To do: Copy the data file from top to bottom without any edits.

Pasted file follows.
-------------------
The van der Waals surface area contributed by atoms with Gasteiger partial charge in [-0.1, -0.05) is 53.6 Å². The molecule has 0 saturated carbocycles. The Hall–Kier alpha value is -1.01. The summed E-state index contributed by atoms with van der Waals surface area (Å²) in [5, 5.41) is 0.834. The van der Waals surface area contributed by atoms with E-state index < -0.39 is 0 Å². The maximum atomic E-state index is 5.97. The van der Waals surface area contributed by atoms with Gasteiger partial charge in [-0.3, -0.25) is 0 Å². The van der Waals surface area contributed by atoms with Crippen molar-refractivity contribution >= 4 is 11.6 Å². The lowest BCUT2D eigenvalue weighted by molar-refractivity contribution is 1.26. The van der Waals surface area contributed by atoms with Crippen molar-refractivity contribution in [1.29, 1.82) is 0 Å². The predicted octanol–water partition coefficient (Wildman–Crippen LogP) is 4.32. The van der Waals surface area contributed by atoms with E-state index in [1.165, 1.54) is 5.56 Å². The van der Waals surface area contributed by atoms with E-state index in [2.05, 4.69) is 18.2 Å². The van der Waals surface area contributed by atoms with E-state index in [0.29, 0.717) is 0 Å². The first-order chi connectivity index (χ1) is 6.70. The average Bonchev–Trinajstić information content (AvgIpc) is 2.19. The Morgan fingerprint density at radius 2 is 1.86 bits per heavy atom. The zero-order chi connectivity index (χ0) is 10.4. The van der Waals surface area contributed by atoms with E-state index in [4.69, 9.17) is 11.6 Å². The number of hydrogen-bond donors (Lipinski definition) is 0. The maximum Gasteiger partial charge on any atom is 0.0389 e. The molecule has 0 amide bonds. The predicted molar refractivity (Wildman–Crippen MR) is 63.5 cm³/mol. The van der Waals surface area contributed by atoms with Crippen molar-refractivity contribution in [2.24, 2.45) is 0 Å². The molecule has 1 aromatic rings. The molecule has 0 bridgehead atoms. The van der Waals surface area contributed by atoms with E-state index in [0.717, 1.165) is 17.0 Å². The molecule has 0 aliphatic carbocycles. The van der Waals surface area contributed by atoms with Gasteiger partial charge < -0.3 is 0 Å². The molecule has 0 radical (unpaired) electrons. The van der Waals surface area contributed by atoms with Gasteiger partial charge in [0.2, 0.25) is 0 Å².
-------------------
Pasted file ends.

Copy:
The van der Waals surface area contributed by atoms with Gasteiger partial charge in [-0.1, -0.05) is 53.6 Å². The molecule has 0 saturated carbocycles. The Hall–Kier alpha value is -1.01. The summed E-state index contributed by atoms with van der Waals surface area (Å²) in [5, 5.41) is 0.834. The van der Waals surface area contributed by atoms with E-state index < -0.39 is 0 Å². The maximum atomic E-state index is 5.97. The van der Waals surface area contributed by atoms with Gasteiger partial charge in [-0.3, -0.25) is 0 Å². The van der Waals surface area contributed by atoms with Crippen molar-refractivity contribution >= 4 is 11.6 Å². The lowest BCUT2D eigenvalue weighted by molar-refractivity contribution is 1.26. The van der Waals surface area contributed by atoms with Crippen molar-refractivity contribution in [1.29, 1.82) is 0 Å². The predicted octanol–water partition coefficient (Wildman–Crippen LogP) is 4.32. The van der Waals surface area contributed by atoms with E-state index in [1.165, 1.54) is 5.56 Å². The van der Waals surface area contributed by atoms with E-state index in [2.05, 4.69) is 18.2 Å². The van der Waals surface area contributed by atoms with E-state index in [0.29, 0.717) is 0 Å². The first-order chi connectivity index (χ1) is 6.70. The average Bonchev–Trinajstić information content (AvgIpc) is 2.19. The Morgan fingerprint density at radius 2 is 1.86 bits per heavy atom. The zero-order chi connectivity index (χ0) is 10.4. The van der Waals surface area contributed by atoms with E-state index in [4.69, 9.17) is 11.6 Å². The number of hydrogen-bond donors (Lipinski definition) is 0. The maximum Gasteiger partial charge on any atom is 0.0389 e. The molecule has 0 amide bonds. The predicted molar refractivity (Wildman–Crippen MR) is 63.5 cm³/mol. The van der Waals surface area contributed by atoms with Crippen molar-refractivity contribution in [2.24, 2.45) is 0 Å². The molecule has 1 aromatic rings. The molecule has 0 bridgehead atoms. The van der Waals surface area contributed by atoms with E-state index in [0.717, 1.165) is 17.0 Å². The molecule has 0 aliphatic carbocycles. The van der Waals surface area contributed by atoms with Gasteiger partial charge < -0.3 is 0 Å². The molecule has 0 radical (unpaired) electrons. The van der Waals surface area contributed by atoms with Gasteiger partial charge in [0.2, 0.25) is 0 Å².